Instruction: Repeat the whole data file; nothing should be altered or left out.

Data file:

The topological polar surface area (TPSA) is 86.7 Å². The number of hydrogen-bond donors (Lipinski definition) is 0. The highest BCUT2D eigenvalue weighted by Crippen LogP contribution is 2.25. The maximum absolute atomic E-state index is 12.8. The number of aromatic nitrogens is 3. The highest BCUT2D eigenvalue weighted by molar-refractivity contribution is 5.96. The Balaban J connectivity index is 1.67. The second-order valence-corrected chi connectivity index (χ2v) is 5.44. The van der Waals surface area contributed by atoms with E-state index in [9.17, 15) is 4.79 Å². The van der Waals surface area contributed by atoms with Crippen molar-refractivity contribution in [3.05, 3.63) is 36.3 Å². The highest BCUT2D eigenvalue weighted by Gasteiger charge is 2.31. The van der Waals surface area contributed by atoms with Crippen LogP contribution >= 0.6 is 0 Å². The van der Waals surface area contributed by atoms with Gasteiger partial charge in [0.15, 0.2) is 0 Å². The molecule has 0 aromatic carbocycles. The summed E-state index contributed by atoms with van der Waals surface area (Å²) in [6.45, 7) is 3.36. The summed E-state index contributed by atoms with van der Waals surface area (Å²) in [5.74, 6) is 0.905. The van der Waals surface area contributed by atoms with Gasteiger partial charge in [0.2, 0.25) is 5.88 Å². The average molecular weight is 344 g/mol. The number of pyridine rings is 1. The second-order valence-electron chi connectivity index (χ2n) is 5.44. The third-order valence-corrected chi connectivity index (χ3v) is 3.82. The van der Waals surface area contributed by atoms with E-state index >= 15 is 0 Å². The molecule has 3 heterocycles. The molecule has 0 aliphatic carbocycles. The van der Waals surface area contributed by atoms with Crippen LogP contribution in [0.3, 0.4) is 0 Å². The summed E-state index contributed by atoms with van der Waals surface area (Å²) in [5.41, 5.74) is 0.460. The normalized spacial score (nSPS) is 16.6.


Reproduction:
The topological polar surface area (TPSA) is 86.7 Å². The number of hydrogen-bond donors (Lipinski definition) is 0. The highest BCUT2D eigenvalue weighted by Crippen LogP contribution is 2.25. The maximum absolute atomic E-state index is 12.8. The number of aromatic nitrogens is 3. The highest BCUT2D eigenvalue weighted by molar-refractivity contribution is 5.96. The Balaban J connectivity index is 1.67. The second-order valence-corrected chi connectivity index (χ2v) is 5.44. The van der Waals surface area contributed by atoms with E-state index in [9.17, 15) is 4.79 Å². The van der Waals surface area contributed by atoms with Crippen molar-refractivity contribution in [3.05, 3.63) is 36.3 Å². The highest BCUT2D eigenvalue weighted by Gasteiger charge is 2.31. The van der Waals surface area contributed by atoms with Crippen LogP contribution >= 0.6 is 0 Å². The van der Waals surface area contributed by atoms with Gasteiger partial charge in [0.15, 0.2) is 0 Å². The molecule has 0 aromatic carbocycles. The summed E-state index contributed by atoms with van der Waals surface area (Å²) in [6.45, 7) is 3.36. The summed E-state index contributed by atoms with van der Waals surface area (Å²) in [5.74, 6) is 0.905. The van der Waals surface area contributed by atoms with Gasteiger partial charge in [0.2, 0.25) is 5.88 Å². The average molecular weight is 344 g/mol. The number of pyridine rings is 1. The second-order valence-electron chi connectivity index (χ2n) is 5.44. The third-order valence-corrected chi connectivity index (χ3v) is 3.82. The van der Waals surface area contributed by atoms with E-state index >= 15 is 0 Å². The molecule has 3 heterocycles. The molecule has 0 aliphatic carbocycles. The van der Waals surface area contributed by atoms with Crippen LogP contribution in [0.3, 0.4) is 0 Å². The summed E-state index contributed by atoms with van der Waals surface area (Å²) in [5.41, 5.74) is 0.460. The normalized spacial score (nSPS) is 16.6.